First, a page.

In general here are the don’ts I have decided to break for my resume and/or cover letter:
- use of a bright color (I am using orange which I suspect would be considered ‘bright’)
- going over one page for resume/coverletter (I max out to two pages while most of my cover letters are a page and half)
- don’t forget to include a mailing address on your resume/cover letter (I don’t have it on either my resume or cover letter and I suspect no employer spends postage to mail out a response to a resume and in the age of identity theft I am not inclined to have a piece of paper with some pertinent info floating in the ether)
- Use of colored paper and non-resume stock (I am using grey and 20 lb stock)
- Use of website links (I include a link to my LinkedIn page — but I used the LinkedIn option for a shorter and specific link so the link includes my name and is under 15 characters)
- Don’t forget to include your GPA (I don’t include it simply because most graduate programs require at least a 3.0 – on a 4.0 scale – to successfully navigate and to include it obfuscates the more germane point of what you actually learned)
- Don’t use graphics on your resume (I have a small graphic on the second page which is meant to be a wink-and-a-nod to how infographics dominate our understanding of information and I have designed resumes with this graphic to speak to areas of the world one has worked in)
- Don’t use fonts other than Times New Roman or Arial (I use Aller Regular and Aller Light for both my resume and cover letter)
Of course with the risks of breaking don’ts I am hoping for high rewards and I while I have not locked-in a new job yet there are signs that my risks are paying off. Recently, I applied through an online portal for a position that I suspected would have a high number of applicants and expected I would not get more than the automatic response that my application had uploaded properly. Instead of no response I received a stock ‘we are going in another direction’ email and a personalized email which gave me insight into what I was lacking as an applicant from the person who the position would directly report too. I think some of the rules I decided to break in my application package led to the personalized response based on the positive feedback of the ‘robustness’ of my package. As the job market continues to get tighter even for graduate school attendees you will want to rethink the standard approach to the package you send out into the job market, and will want to be purposeful in the do’s you follow and the don’ts you beak.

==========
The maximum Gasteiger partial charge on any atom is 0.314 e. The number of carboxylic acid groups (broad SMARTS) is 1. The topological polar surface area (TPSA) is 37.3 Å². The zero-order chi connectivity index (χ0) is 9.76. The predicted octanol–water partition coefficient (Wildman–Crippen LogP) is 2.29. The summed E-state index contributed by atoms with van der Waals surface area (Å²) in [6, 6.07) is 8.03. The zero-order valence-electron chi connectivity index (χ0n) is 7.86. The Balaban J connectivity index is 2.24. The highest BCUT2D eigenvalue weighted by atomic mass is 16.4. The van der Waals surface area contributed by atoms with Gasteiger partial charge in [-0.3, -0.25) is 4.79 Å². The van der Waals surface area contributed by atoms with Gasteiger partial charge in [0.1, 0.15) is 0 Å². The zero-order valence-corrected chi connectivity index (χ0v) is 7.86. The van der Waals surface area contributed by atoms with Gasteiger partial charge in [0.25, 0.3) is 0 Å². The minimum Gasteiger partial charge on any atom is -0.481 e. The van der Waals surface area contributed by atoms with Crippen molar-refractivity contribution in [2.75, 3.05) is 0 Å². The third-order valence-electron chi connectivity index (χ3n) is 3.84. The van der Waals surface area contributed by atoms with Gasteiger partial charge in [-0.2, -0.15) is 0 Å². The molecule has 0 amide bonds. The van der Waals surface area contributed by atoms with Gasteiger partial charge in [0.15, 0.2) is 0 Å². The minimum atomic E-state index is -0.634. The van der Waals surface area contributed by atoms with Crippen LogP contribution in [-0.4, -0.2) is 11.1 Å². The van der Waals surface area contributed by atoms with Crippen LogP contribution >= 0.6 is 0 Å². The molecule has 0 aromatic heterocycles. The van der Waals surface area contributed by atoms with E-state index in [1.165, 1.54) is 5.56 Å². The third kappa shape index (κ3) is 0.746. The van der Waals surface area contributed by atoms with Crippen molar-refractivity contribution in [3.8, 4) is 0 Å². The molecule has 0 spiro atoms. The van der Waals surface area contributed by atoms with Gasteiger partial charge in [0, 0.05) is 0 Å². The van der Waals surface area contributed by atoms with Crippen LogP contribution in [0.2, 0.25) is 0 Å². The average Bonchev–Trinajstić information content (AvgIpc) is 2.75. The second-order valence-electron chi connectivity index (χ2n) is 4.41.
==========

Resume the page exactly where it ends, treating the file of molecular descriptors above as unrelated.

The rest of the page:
Posted in Uncategorized | Tagged grad resumes, grauduation resumes, milano the new school, resume, resume dos, the new school for Public Engagement | Leave a Comment »
No matter how well prepared I feel I am prepared for an interview there always seems to be one or two questions that take me be surprise. Recently, I had the opportunity to do a first round phone interview for an organization that I have high regard for and would love to work for. The interview was going well … and then the interviewer asked how is the job search going. Arguably an innocuous question, but once you consider the possible answers it becomes a bit of a conundrum. If I answered ‘fine’ then the question arises why are you looking at our org then, and if I answered truthfully “could be going better” it comes off as I am a bit embittered which makes me less of an employable option. While I stumbled through this question, there is a resource I go to time and time again to prep for interviews:
60 Seconds and You’re Hired
One of the things I like about this book is the section on tough interview questions. It generally helps and on several occasions I have been asked questions from this section in interviews. I also like to review the section on questions to ask. I usually have done a fair amount of research on the org and the interviewer so I have a bad habit of having no questions to ask. This section gives me go to questions to ask … regardless if I know the answer already.